Search the Archives           Subscribe           About this News Service           Reader Comments

Archived updates for Monday, April 11, 2005

Federal Circuit Supersedes Clinical Trial Public Use Holding

SmithKline Beecham v. Apotex (Fed. Cir., April 8, 2005) supersedes the panel opinion entered on April 23, 2004, amended April 28, 2004, and reported at 365 F.3d 1306 (Fed. Cir. 2004) holding that clinical trials constitute a public use under § 102(b) . This time around, the court avoided the public/experimental use issue by hoding that a claim to "Crystalline paroxetine hydrochloride hemihydrate" was inherently anticipated because the record contained clear and convincing evidence that production of PHC anhydrate in accordance with the a prior art patent inherently results in at least trace amounts of PHC hemihydrate.
. . . [E]ven though the ’196 patent discloses how to make PHC anhydrate and does not discuss PHC hemihydrate, PHC hemihydrate was not even discovered until years after the ’196 patent was filed. Nonetheless, the ’196 patent anticipates claim 1 of the ’723 patent because the ’196 inherently discloses PHC hemihydrate.
To show that manufacture of PHC anhydrate tablets necessarily created PHC hemihydrate, SmithKline offered expert testimony on the so-called “seeding� or “disappearing polymorph� theory. Under this theory, Ferrosan may have originally created a crystalline compound, namely PHC anhydrate, in a relatively unstable form. For presently unknown reasons, the PHC anhydrate “morphed� into a more stable form, namely the PHC hemihydrate discovered in SmithKline’s facilities. With this new form or polymorph in existence, SmithKline’s experts explained, the general environment became “seeded� with crystals of PHC hemihydrate. In this seeded environment, the PHC anhydrate converts to the PHC hemihydrate upon its inevitable contact with seeds of PHC hemihydrate. In other words, the creation of pure PHC anhydrate became extremely difficult, if not impossible; the old polymorph, PCH anhydrate, has effectively disappeared in its pure form because it changes naturally into the new polymorph, PCH hemihydrate.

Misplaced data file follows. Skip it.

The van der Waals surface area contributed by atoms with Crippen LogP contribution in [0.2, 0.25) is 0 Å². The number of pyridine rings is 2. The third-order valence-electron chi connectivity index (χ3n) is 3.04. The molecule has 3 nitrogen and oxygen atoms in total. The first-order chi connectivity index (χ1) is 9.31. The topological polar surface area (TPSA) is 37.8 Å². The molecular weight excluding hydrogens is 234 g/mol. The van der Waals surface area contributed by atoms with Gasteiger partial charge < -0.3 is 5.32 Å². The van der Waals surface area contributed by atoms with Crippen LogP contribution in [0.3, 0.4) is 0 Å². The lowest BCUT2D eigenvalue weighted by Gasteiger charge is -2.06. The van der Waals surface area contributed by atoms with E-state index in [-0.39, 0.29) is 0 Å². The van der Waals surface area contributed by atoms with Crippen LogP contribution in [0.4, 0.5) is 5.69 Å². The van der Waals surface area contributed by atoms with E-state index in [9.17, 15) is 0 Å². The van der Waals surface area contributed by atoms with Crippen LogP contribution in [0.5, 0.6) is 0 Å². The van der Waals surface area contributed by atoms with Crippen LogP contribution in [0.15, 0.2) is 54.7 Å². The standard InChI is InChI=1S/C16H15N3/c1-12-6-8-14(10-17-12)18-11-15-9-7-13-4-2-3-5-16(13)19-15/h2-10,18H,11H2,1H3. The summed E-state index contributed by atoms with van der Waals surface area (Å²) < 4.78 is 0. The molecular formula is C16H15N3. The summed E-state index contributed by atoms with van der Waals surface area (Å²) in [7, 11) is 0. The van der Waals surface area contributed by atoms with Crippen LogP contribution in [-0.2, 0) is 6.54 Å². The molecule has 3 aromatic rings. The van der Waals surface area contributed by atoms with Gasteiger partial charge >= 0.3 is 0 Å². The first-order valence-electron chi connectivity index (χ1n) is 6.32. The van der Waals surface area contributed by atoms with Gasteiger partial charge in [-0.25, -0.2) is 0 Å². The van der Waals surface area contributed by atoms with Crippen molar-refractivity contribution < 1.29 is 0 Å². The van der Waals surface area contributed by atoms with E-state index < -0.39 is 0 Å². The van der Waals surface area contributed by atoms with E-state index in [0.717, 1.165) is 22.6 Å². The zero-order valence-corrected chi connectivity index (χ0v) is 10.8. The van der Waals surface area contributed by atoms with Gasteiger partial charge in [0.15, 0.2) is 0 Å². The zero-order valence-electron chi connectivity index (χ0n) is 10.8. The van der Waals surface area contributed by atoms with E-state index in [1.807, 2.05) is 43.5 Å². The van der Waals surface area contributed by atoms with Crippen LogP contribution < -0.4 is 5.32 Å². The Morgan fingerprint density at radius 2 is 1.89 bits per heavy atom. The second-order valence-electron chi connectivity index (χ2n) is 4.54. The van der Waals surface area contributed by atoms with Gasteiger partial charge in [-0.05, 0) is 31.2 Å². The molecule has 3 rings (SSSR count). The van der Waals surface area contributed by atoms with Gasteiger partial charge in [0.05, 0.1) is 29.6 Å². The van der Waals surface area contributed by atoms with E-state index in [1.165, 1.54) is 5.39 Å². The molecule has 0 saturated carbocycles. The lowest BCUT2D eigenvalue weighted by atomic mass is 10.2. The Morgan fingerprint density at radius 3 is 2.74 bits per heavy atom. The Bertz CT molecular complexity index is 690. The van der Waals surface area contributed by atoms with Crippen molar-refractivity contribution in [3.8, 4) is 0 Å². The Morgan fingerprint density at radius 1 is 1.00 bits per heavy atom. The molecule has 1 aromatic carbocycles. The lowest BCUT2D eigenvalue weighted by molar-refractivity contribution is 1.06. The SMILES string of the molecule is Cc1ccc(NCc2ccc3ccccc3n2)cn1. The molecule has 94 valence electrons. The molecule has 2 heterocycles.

Although the district court clearly accepts as true the theories of
"disappearing polymorphs" and "seeding," it did not make findings of fact regarding precisely how or when PHC hemihydrate first came into existence. Indeed, traces of PHC hemihydrate in PHC anhydrate pills were not detectible in amounts less than five percent before 1985. However, Curzons undisputedly made his serendipitous discovery of PHC hemihydrate while making PHC anhydrate presumably pursuant to the teachings of the ’196 patent. Moreover, although Curzons does not claim to have discovered PHC hemihydrate until March 1985, further review of samples of SmithKline’s PHC anhydrate revealed that SmithKline’s Harlow plant had unwittingly made PHC hemihydrate as early as December 1984. These undisputed facts conclusively establish that PHC anhydrate made in accordance with the ’196 patent converts into PHC hemihydrate both with and without seeding.
    (1)comment(s)     translate     More Updates     Send    


Anonymous Anonymous said...



April 07, 2009 5:01 AM  

Post a Comment

<< Home